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MrDoomMaster

Depth Buffer

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Two topics, Depth Buffers (Z-Buffer) and Stencil Buffers are particularly confusing for me. To start, I don't know the difference between the two. All I know is that the Depth Buffer allows you to use the Z axis. As for stencil buffers, I'm absolutely clueless. Could someone explain both of these? Also, concerning the D3DPRESENT_PARAMETERS structure, you have two members called AutoDepthStencilFormat and EnableAutoDepthStencil. I have no idea what either of these do NOR do I understand what the formats mean, such as D3DFMT_D16. What is the difference between a 16-bit stencil buffer, and a 32 bit one? My text book as well as MSDN are failing to help me out very well. I hope someone can explain all of this to me. Thanks!

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Here is a simplified explanation.

There are 3 buffers that store values for each pixel on the screen. The frame buffer, the Z buffer, and the stencil buffer.

Note: A "fragment" is a pixel-sized piece of the triangle that is being drawn.

The frame buffer stores the colors of the fragments being drawn. This is what is eventually shown on the screen. Whether or not the color of a fragment is stored in the frame buffer depends on the Z buffer and/or the stencil buffer.

The Z buffer stores the distance to the fragments being drawn. If the distance to the fragment being drawn is less than the stored distance, the color is stored in the frame buffer and the distance is stored in the Z buffer. This is why farther triangles appear obscured even when they are drawn after nearer triangles.

The stencil buffer works like a mask. Fragments being drawn are stored in the frame buffer and Z buffer only if the corresponding value in the stencil buffer meets a certain criteria. You might use this if you want to restrict drawing to a non-rectangular portion of the screen.

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I don't know what stencil buffers are either, but I do know a little about depth buffers (theory, not fundamentals). Depth in this case refers to the order in which the objects are drawn, more specifically, the order in which the pixels are drawn. The normal depth range is 0.0f to 1.0f, where the pixels with less depths are drawn first (or last, I don't know for sure). How does this help at all? Let's take a cube for example, and with this cube, you can rotate it on both axis (don't know what they're called though). That's cool, right? What could be wrong with that? In most cases, cubes have points that are drawn in a particular order, creating your basic triangles, and then triangles to rectangles and so on and so on. Ex: A cube has points A, B, C, D, E, F, G, H, and this is how it is drawn:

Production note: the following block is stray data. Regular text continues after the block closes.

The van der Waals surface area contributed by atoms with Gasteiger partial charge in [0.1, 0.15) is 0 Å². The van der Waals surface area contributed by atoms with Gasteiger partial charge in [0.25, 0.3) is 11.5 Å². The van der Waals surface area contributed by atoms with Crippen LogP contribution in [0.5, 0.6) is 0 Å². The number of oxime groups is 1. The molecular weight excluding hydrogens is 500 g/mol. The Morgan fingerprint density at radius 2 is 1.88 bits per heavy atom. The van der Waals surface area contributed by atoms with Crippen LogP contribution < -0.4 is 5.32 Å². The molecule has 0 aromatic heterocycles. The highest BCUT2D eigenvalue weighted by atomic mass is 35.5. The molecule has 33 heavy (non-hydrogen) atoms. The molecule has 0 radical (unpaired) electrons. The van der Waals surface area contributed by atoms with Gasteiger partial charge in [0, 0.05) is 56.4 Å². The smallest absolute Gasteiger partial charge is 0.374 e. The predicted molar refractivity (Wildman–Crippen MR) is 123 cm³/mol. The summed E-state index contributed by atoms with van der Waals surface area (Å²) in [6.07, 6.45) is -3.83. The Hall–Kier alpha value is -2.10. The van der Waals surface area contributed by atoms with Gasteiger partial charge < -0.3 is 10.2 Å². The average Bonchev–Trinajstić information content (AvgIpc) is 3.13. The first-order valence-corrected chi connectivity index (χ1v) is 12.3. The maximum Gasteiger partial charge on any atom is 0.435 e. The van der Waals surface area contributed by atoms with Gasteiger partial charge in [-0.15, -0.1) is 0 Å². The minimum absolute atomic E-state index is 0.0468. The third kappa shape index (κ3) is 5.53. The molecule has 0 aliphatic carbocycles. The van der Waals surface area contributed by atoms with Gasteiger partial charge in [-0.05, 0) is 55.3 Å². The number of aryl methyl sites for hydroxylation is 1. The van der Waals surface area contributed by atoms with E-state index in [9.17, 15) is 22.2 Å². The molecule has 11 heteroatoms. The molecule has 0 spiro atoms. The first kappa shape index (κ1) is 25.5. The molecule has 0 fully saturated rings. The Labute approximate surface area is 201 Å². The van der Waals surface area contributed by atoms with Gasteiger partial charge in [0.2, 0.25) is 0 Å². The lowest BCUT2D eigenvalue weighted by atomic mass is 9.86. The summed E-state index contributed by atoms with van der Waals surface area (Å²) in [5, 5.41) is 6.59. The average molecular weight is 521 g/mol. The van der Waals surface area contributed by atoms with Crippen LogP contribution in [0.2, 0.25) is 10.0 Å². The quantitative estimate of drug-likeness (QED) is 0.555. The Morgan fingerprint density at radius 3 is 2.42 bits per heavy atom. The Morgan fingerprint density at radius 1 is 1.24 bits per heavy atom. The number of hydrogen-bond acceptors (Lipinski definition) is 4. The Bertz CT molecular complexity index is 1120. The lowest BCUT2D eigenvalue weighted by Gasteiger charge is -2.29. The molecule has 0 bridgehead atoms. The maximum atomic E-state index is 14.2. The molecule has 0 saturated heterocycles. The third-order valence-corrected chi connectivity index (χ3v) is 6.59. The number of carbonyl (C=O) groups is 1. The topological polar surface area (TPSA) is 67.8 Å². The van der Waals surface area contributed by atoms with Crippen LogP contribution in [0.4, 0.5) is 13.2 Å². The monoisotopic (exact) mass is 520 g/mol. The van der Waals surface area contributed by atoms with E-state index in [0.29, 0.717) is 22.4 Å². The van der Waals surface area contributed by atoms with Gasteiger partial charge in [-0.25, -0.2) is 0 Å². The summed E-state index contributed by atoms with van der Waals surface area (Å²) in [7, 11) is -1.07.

Mesh:
A______________D
\ |\ | | \E__________|_\H
| | | |
B|_|___________|C|
\ | \ |
\| \|
F\_____________\G
Solid:
A______________D
\ |\ | \E____________\H
| | |
B| | .C|
\ | |
\| |
F\_____________|G

That should work out nicely like that, right? Well, what happens if when you start rotating/mirroring it and you get something like this:

Mesh:
E______________H
\ |\ | | \A__________|_\D
| | | |
F|_|___________|G|
\ | \ |
\| \|
B\_____________\C
Solid:
E______________H
| | | | .A | \D
| | |
F|_____________|G|
\ | \ |
\| \|
B\_____________\C (This representation may be off)

Assuming that no ordering is assigned to those points, you will get a wierd looking inverted cube. What depth buffering does is allow you to assign those points a dynamic drawing order with a simple value, which when rendered, assigns the pixels to its coinciding depth value (using some gradiential patterns). When those pixels have the proper depths, they will be drawn in the correct order, and will hopefully look more proper than the second figure.

Sorry if I started to make less sense in the end. I got a little distracted by the text figures (fun stuff).

EDIT: Well, crap. The post submission distorted the text figures. Well, I hope it still makes some sense.
PS: Crap, beaten to it. Well, probably for the better.

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Thanks for your help guys. I still need to know what the buffer formats represent. How do you know to make your buffer 16 bit or 32 bit? What do these specify?

Thanks!

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Quote:
Original post by MrDoomMaster
I still need to know what the buffer formats represent. How do you know to make your buffer 16 bit or 32 bit? What do these specify?

The buffer format for the depth and stencil buffers is similar to the pixel format for the frame buffer. It describes the sizes and types of values stored in each buffer. D3D acts as if the depth and stencil buffers share a single buffer, though that may not actually be the case. The available formats depend on the hardware. The typical formats you might use are D3DFMT_D24S8 and D3DFMT_D24X8, and the one you choose depends on if you are going to use the stencil buffer or not. Here is a list of the formats supported by DirectX: D3DFORMAT.

Setting EnableAutoDepthStencil to TRUE tells D3D to create and manage a depth buffer and possibly a stencil buffer. AutoDepthStencilFormat is the buffer format you want. After telling D3D that you want a depth buffer (and a stencil buffer), you still have to enable Z-test and Z-write (and stencil buffer operations) by setting the appropriate render states.

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